AHSW's Director, Trustees, and Members reflect on various aspects of arts, health and wellbeing.
Connecting through Creativity: Tackling Loneliness Campaign
Director’s Blog – December 2019
Yesterday we launched our Big Give campaign at the Watershed with a fascinating talk by Emma Lazenby. Emma showed us ‘Mother of Many’, the BAFTA winning animation inspired by her mother, a midwife. I am about to be a grandmother for the first time and found it extremely moving. Our Big Give campaign is ‘Connecting through creativity: tackling loneliness’ and at the launch we tried an experiment based on Theodore Zeldin’s Conversations. I think it worked quite well and hope we can do more events with food and conversation menus! We hope you will donate to the campaign before next Tuesday lunchtime. 1200 people receive this newsletter and if just 200 of you were to give us £5 we would reach our target. Your £5 would miraculously become £20!
Please donate here
The 2020 Spring School is on ‘Creativity and Mental Health: helping ourselves and others make new meaning from illness’ and the deadline for applications is 10th January. This builds on last year’s Spring School on young people’s mental health and storytelling. We invite academics, artists and health professionals working with mental health to apply. We will be joined by two people with lived experience of mental health and two artist facilitators. The aim is to bring professionals together with those prepared to share their experiences of mental illness in an equal and trusting space. The experience is very immersive and we connect through shared meals and experiential learning in a beautiful coastal location. The experience is the purpose but the connections created tend to catalyse further work in the future. Here’s the link to apply.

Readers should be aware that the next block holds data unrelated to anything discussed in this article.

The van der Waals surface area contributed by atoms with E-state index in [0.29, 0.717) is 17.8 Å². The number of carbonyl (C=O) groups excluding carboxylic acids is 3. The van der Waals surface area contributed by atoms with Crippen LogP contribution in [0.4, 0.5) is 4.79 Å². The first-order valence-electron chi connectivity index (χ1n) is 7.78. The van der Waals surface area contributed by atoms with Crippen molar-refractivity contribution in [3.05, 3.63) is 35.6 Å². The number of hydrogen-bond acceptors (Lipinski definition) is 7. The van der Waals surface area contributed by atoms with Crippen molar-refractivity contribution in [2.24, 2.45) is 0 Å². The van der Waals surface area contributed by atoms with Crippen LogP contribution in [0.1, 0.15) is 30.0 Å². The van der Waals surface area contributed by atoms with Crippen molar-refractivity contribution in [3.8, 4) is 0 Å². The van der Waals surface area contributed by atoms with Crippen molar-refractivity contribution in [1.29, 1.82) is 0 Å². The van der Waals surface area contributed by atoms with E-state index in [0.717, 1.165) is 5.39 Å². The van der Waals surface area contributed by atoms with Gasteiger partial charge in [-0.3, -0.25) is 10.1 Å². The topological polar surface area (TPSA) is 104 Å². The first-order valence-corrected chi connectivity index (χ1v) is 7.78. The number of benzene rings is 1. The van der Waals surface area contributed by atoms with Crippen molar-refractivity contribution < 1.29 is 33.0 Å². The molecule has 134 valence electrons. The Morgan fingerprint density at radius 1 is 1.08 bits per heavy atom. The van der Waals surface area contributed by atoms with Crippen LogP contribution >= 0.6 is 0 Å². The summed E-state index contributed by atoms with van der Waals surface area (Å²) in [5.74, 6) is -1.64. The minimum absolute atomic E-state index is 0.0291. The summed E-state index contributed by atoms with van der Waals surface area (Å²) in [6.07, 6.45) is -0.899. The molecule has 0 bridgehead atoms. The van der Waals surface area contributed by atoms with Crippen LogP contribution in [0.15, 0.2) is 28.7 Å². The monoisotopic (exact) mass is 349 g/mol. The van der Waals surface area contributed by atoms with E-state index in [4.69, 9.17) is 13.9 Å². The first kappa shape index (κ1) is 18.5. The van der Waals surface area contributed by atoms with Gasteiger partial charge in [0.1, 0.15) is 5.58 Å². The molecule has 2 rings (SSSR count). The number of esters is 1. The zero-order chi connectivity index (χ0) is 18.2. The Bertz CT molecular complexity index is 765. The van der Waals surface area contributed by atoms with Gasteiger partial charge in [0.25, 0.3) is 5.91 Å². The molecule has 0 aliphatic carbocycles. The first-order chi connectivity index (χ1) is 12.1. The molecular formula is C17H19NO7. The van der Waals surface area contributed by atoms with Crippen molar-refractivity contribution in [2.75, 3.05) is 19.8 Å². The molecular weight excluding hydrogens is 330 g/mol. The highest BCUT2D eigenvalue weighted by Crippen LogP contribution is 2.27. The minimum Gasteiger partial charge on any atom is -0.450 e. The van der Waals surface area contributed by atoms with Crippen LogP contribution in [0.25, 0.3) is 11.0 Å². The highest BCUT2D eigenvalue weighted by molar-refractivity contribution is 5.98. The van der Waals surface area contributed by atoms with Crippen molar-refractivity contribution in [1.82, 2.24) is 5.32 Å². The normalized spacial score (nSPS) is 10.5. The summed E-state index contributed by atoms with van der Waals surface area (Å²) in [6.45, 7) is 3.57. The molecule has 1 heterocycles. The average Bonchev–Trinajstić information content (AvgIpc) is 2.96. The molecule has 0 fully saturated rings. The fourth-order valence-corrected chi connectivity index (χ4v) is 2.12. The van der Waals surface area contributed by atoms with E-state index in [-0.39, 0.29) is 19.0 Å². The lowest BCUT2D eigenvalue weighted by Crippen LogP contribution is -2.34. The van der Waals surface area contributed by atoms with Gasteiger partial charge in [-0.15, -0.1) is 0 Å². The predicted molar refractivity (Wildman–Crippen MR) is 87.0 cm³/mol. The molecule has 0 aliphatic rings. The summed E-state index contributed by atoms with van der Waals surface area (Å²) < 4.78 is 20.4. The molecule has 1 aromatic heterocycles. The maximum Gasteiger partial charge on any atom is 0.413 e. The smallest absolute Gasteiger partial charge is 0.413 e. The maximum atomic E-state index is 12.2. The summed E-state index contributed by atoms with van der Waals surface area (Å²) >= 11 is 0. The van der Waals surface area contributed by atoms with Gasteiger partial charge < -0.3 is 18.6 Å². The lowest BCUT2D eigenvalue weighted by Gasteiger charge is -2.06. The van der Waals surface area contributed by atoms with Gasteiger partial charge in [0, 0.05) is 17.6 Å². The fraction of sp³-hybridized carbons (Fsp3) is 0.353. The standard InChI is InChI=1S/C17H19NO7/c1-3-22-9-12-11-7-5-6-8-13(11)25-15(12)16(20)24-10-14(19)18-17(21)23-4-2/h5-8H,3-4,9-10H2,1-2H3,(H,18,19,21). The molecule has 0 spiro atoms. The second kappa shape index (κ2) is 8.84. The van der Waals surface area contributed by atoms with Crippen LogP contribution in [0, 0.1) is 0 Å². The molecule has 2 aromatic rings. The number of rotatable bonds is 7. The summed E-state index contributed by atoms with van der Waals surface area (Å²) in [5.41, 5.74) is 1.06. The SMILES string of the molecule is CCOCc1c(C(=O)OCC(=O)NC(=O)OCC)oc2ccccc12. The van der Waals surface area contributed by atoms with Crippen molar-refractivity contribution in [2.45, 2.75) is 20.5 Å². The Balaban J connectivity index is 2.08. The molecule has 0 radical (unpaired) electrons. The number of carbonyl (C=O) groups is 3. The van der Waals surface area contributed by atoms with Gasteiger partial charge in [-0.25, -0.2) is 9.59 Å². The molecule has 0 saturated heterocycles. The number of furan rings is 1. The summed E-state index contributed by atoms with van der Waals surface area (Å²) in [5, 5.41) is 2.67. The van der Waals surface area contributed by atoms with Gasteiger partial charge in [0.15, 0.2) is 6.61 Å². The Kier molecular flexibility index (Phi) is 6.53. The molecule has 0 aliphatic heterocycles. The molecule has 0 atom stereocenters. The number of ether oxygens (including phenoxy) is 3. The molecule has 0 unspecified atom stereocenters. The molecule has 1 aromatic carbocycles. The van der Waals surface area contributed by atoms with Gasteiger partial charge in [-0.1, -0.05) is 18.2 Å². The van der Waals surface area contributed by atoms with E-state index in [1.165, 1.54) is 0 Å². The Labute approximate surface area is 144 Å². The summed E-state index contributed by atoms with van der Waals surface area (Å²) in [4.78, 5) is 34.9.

We hope lots of you will join in with Creativity and Wellbeing Week next year. The theme is Positive Futures: mental health in young people, climate change, ageing through the life course and public health and everyday creativity; but any events that relate to any health or wellbeing issue can be part of it. It is an open festival where you can showcase whatever you are doing. If you would like to find out more and network with others in the region do come to an event to discuss plans on the 22nd January 2-4pm at RAMM in Exeter. It is free to attend but places are limited and you can book here.
Since the last newsletter, the World Health Organisation’s evidence report on arts and health was published. The author, Dr Daisy Fancourt, has written a blog about it for the Culture, Health and Wellbeing Alliance. The report is structured in two sections: on prevention and promotion; and on management and treatment. Overall, the findings demonstrate that the arts can potentially impact both mental and physical health. Over the next few months, we will be considering the findings for different areas of practice and sharing some thoughts with you. As part of our regional strategy work, we are planning a series of webinars for next year, to help support learning and disseminate knowledge. The first will be on February 6th and is a discussion between me and Julia Fortier about her research across the region on creative cross-sectoral collaboration. More on that in the next newsletter.
Have a lovely Christmas and New Year!
4th December 2019
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